While the pandemic monopolizes headlines, ICE has asserted emergency powers to justify violating the rights of detained children and unaccompanied minors seeking asylum.
In detention facilities in Texas and Pennsylvania, the government is not complying with the Flores settlement, a 1997 legal decree that sets a national standard for the treatment of minors in government custody. It requires that children be released from custody, preferably to a parent, without delay (detention should not exceed 20 days). Now, ICE agents are manipulating Flores to force parents to make an impossible choice. In detention centers in Texas and Pennsylvania, ICE asked parents to choose between letting their children leave detention without them or remaining indefinitely detained together. U.S. District Judge Dolly M. Gee ordered the government to explain why it has released none of the roughly 350 parents and children who have been forced into a “Sophie’s Choice” in three family detention centers.
The Administration is demonstrating the same disregard for due process and humane treatment of minors at the border. Citing public health concerns, DHS has closed the border to asylum seekers, shirking the country’s obligation to accept refugees under international law. By law, when unaccompanied minors arrive at the border, they are provided shelter, education, and medical care while their asylum cases are adjudicated. If they are subsequently deported, they are sent home only after arrangements are made for a safe return. Now, some children are deported within hours of arriving in the United States.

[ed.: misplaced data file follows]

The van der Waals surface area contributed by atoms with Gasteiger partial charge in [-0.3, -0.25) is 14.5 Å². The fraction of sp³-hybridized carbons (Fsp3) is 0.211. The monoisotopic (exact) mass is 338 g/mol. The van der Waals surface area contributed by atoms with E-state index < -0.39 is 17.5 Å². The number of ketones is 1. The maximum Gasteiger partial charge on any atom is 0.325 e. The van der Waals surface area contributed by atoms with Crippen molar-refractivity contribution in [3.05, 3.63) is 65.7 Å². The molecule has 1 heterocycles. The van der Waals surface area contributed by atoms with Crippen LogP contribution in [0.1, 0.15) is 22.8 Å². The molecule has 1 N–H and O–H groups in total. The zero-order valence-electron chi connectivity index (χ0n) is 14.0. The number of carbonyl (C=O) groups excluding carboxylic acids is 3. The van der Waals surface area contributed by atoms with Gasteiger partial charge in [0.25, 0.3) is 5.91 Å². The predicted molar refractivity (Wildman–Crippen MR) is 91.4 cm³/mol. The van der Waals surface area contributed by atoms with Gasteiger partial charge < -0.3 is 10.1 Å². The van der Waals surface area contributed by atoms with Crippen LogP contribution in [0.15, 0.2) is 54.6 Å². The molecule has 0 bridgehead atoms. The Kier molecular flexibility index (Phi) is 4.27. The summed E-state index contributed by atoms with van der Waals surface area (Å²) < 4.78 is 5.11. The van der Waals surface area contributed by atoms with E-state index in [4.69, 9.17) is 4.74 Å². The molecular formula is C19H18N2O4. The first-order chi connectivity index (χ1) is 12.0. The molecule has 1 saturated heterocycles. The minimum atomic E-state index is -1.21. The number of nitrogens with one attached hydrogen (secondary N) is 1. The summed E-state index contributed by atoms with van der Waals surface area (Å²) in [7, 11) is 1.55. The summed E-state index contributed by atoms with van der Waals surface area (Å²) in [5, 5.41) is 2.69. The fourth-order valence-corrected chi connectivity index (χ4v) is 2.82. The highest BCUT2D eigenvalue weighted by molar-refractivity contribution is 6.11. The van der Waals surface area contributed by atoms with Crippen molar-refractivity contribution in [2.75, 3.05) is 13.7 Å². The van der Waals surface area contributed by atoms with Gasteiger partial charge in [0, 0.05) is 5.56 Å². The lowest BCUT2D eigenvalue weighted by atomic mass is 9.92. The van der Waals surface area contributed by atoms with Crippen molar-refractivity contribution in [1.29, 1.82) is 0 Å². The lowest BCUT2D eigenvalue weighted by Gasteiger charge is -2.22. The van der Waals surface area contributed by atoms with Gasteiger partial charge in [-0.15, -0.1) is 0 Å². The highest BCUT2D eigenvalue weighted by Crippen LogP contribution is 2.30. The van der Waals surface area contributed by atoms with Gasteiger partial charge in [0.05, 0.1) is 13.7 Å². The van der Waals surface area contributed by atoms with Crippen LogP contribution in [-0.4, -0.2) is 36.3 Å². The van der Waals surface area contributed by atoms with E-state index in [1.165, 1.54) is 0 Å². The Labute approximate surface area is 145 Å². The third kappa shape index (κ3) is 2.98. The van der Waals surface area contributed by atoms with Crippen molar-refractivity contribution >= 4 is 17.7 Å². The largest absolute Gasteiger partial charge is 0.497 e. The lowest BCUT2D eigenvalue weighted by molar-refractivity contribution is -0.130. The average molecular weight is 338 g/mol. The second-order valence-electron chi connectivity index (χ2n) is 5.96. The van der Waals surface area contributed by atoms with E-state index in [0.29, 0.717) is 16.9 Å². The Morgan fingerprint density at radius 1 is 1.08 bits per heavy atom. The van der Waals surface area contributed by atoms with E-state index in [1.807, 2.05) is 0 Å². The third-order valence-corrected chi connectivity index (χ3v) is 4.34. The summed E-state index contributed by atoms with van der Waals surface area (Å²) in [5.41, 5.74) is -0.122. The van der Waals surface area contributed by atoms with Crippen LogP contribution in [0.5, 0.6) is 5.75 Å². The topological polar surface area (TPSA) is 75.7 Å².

For parents stuck waiting in makeshift shelters along the border for an indefinitely postponed asylum hearing under the Remain in Mexico program, sending a child to cross the border alone to reunite with a family member stateside is a last-ditch effort for refuge. Under current practice, the child is deported back to the country from which they — and their family — fled, even if there is no longer anyone there to care for them. Please share this NowThis video that tells the story of a family at risk of being torn apart.
The Administration is rationalizing these cruel — and unlawful — deportations as a way to protect against additional coronavirus carriers. And yet under the same sweeping breach in power, immigration officials have abruptly deported migrant children who were already in the country, sometimes putting them on planes in the middle of the night without notifying their families. Public health justifications are very thinly veiling a concerted effort to keep and kick out as many immigrants as possible.